I like it, but I feel like there is a missed opportunity I'd make use of. I'll put it in the spoiler.

Spoiler

The main enemy is the "undead" King Marbonadius and his court of ghouls. The one who sends you on the mission is, as I said, Lord Caradoc who has "gradually carved a territory" here. In my game, I'd introduce Caradoc earlier and have a him give the PKs a few missions previous to this one; the missions should make it feel like the land itself supernaturally resists Caradoc's attempt to create a barony. It feels like there is an adventure in dealing with the cursed king and taking his crown back so that Lord Caradoc can finally claim true rulership of the lands, that would be cool to run for PKs during the Enchantment of Britain.

 

Edited by AlHazred
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ROLAND VOLZ

Running: nothing | Playing: Battletech Hero, CoC 7th Edition, Blades in the Dark | Planning: D&D 5E Home Game, Operation: Sprechenhaltestelle, HeroQuest 1E Sartarite Campaign

D&D is an elf from Tolkien, a barbarian from Howard, and a mage from Vance fighting monsters from Lovecraft in a room that looks like it might have been designed by Wells and Giger. - TiaNadiezja

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9 hours ago, AlHazred said:

The sword can only be taken by a true knight." In D&D and AD&D, there's some specifications how to determine that. For Pendragon, I'd make it a contest of Valorous rolls, to see who is "worthy."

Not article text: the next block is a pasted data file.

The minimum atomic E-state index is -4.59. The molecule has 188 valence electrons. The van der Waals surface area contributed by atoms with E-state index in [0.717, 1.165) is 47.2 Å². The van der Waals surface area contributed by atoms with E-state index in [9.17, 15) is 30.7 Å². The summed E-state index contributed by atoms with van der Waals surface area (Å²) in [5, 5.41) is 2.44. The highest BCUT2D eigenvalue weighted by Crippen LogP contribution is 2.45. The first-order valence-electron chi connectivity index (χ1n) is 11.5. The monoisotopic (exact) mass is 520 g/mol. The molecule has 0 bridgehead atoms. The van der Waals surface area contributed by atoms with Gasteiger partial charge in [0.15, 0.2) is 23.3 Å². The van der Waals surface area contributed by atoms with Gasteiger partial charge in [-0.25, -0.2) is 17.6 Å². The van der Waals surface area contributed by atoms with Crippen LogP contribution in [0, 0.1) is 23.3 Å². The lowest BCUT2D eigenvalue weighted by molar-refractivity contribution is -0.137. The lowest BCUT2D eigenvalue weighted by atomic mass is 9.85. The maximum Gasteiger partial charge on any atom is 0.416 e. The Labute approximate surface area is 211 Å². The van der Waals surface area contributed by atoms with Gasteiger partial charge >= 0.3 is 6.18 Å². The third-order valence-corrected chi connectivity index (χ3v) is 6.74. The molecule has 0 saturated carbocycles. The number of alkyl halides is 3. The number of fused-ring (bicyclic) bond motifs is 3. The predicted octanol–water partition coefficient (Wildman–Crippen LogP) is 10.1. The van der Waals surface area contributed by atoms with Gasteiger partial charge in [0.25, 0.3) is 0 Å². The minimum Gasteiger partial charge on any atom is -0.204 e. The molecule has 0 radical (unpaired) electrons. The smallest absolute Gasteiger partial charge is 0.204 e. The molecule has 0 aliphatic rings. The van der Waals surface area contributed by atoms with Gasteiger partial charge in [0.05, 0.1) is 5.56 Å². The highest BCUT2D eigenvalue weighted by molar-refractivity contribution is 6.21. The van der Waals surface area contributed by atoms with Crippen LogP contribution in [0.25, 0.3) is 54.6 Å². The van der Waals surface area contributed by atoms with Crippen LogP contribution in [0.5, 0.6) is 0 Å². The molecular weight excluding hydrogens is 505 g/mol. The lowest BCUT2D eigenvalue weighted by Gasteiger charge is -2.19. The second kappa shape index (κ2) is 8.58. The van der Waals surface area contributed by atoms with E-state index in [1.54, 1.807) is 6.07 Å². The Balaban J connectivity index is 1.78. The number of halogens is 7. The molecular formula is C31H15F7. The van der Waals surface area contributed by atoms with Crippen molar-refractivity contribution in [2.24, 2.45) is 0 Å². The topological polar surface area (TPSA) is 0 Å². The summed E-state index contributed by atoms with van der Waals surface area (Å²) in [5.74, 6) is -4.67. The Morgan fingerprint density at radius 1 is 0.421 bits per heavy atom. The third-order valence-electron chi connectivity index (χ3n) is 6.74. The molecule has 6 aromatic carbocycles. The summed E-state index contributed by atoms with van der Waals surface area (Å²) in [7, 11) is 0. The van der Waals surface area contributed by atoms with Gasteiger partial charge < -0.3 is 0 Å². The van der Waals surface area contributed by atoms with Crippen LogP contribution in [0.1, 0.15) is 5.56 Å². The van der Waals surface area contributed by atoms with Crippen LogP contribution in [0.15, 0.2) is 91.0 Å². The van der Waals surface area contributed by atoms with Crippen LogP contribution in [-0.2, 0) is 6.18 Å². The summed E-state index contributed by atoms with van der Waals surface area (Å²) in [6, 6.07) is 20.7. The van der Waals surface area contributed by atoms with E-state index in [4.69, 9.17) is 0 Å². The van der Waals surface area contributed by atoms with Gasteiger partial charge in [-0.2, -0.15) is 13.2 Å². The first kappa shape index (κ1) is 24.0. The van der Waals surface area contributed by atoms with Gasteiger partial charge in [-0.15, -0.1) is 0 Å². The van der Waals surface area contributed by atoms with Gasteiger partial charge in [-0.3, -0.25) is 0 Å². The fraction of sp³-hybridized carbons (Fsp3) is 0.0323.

Maybe honor would be more accurate? Anyway, thank you. I will read it.

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2 hours ago, Tizun Thane said:

Maybe honor would be more accurate? Anyway, thank you. I will read it.

Or even require Chivalric Bonus and Honor 16+. In any case, I would threshold it rather than rely on the randomness of 1d20.

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So... I read the "king beneath the hill". It's a nice d&d aventure with a celtic touch. 

Is it a nice adventure for KAP? Probably somewhere ^^ I think you could change all the undeads by some faeries (or make the undead less D&D and more Pendragony), remove some magical items, place the hill/tumulus in some appropriate site. In the old boy king, all the "real word" tumulus in the Forest Sauvage are listed.

 

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You could appropriate one of the tumuli in the Forest Sauvage. My thinking on the undead is either "ghost kights" or faeries. I lean towards ghost knights, and using the whole thing as a metaphor for how Arthur is sweeping aside some traditions for something new, and the resistance against that. Although, going faeries gives the Hunt new meaning.

ROLAND VOLZ

Running: nothing | Playing: Battletech Hero, CoC 7th Edition, Blades in the Dark | Planning: D&D 5E Home Game, Operation: Sprechenhaltestelle, HeroQuest 1E Sartarite Campaign

D&D is an elf from Tolkien, a barbarian from Howard, and a mage from Vance fighting monsters from Lovecraft in a room that looks like it might have been designed by Wells and Giger. - TiaNadiezja